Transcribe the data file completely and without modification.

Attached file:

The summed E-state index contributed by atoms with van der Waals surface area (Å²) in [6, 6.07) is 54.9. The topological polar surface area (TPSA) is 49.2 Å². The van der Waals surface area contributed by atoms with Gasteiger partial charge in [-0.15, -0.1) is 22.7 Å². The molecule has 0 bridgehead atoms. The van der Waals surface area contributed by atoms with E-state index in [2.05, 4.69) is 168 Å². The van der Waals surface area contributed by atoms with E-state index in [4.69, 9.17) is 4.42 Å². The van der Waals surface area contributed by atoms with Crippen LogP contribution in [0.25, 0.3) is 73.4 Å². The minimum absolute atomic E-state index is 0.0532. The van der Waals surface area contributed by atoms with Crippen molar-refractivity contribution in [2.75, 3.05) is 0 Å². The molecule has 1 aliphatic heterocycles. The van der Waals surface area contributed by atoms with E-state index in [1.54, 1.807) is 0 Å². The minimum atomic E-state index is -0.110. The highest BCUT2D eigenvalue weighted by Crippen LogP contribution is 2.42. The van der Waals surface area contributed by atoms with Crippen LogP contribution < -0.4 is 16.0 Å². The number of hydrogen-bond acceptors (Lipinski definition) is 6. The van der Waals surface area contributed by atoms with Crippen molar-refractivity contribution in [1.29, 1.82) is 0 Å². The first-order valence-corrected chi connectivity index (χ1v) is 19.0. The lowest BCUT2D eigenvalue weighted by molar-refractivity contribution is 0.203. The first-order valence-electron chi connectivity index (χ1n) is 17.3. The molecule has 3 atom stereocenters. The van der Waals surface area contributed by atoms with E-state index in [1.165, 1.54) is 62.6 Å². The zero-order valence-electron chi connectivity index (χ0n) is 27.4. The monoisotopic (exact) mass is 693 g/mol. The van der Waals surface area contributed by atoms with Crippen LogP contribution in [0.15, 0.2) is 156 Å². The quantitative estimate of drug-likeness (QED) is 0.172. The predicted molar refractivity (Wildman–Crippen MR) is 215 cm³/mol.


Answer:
The summed E-state index contributed by atoms with van der Waals surface area (Å²) in [6, 6.07) is 54.9. The topological polar surface area (TPSA) is 49.2 Å². The van der Waals surface area contributed by atoms with Gasteiger partial charge in [-0.15, -0.1) is 22.7 Å². The molecule has 0 bridgehead atoms. The van der Waals surface area contributed by atoms with E-state index in [2.05, 4.69) is 168 Å². The van der Waals surface area contributed by atoms with E-state index in [4.69, 9.17) is 4.42 Å². The van der Waals surface area contributed by atoms with Crippen LogP contribution in [0.25, 0.3) is 73.4 Å². The minimum absolute atomic E-state index is 0.0532. The van der Waals surface area contributed by atoms with Crippen molar-refractivity contribution in [2.75, 3.05) is 0 Å². The molecule has 1 aliphatic heterocycles. The van der Waals surface area contributed by atoms with E-state index in [1.54, 1.807) is 0 Å². The minimum atomic E-state index is -0.110. The highest BCUT2D eigenvalue weighted by Crippen LogP contribution is 2.42. The van der Waals surface area contributed by atoms with Crippen LogP contribution < -0.4 is 16.0 Å². The number of hydrogen-bond acceptors (Lipinski definition) is 6. The van der Waals surface area contributed by atoms with Crippen molar-refractivity contribution in [1.29, 1.82) is 0 Å². The first-order valence-corrected chi connectivity index (χ1v) is 19.0. The lowest BCUT2D eigenvalue weighted by molar-refractivity contribution is 0.203. The first-order valence-electron chi connectivity index (χ1n) is 17.3. The molecule has 3 atom stereocenters. The van der Waals surface area contributed by atoms with E-state index in [1.165, 1.54) is 62.6 Å². The zero-order valence-electron chi connectivity index (χ0n) is 27.4. The monoisotopic (exact) mass is 693 g/mol. The van der Waals surface area contributed by atoms with Crippen LogP contribution in [0.15, 0.2) is 156 Å². The quantitative estimate of drug-likeness (QED) is 0.172. The predicted molar refractivity (Wildman–Crippen MR) is 215 cm³/mol.